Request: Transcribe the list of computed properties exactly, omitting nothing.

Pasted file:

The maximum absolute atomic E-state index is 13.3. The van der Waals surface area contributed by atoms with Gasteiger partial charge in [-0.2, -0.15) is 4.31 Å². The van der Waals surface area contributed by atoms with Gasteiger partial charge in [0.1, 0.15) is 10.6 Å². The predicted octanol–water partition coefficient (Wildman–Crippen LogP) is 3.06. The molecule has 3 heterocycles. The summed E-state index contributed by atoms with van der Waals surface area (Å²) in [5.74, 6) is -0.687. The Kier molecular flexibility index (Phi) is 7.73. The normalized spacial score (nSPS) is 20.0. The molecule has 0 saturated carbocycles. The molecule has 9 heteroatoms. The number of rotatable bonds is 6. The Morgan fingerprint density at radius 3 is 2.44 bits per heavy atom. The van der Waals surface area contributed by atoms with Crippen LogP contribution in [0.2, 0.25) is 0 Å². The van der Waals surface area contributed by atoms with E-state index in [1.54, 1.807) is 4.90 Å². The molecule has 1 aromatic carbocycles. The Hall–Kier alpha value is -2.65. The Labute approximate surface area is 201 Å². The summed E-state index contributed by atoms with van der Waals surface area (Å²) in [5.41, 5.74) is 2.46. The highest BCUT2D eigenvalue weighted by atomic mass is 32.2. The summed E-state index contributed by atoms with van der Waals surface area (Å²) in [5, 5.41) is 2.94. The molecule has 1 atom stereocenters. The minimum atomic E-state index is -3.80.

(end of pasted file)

The maximum absolute atomic E-state index is 13.3. The van der Waals surface area contributed by atoms with Gasteiger partial charge in [-0.2, -0.15) is 4.31 Å². The van der Waals surface area contributed by atoms with Gasteiger partial charge in [0.1, 0.15) is 10.6 Å². The predicted octanol–water partition coefficient (Wildman–Crippen LogP) is 3.06. The molecule has 3 heterocycles. The summed E-state index contributed by atoms with van der Waals surface area (Å²) in [5.74, 6) is -0.687. The Kier molecular flexibility index (Phi) is 7.73. The normalized spacial score (nSPS) is 20.0. The molecule has 0 saturated carbocycles. The molecule has 9 heteroatoms. The number of rotatable bonds is 6. The Morgan fingerprint density at radius 3 is 2.44 bits per heavy atom. The van der Waals surface area contributed by atoms with Crippen LogP contribution in [0.2, 0.25) is 0 Å². The van der Waals surface area contributed by atoms with E-state index in [1.54, 1.807) is 4.90 Å². The molecule has 1 aromatic carbocycles. The Hall–Kier alpha value is -2.65. The Labute approximate surface area is 201 Å². The summed E-state index contributed by atoms with van der Waals surface area (Å²) in [5.41, 5.74) is 2.46. The highest BCUT2D eigenvalue weighted by atomic mass is 32.2. The summed E-state index contributed by atoms with van der Waals surface area (Å²) in [5, 5.41) is 2.94. The molecule has 1 atom stereocenters. The minimum atomic E-state index is -3.80.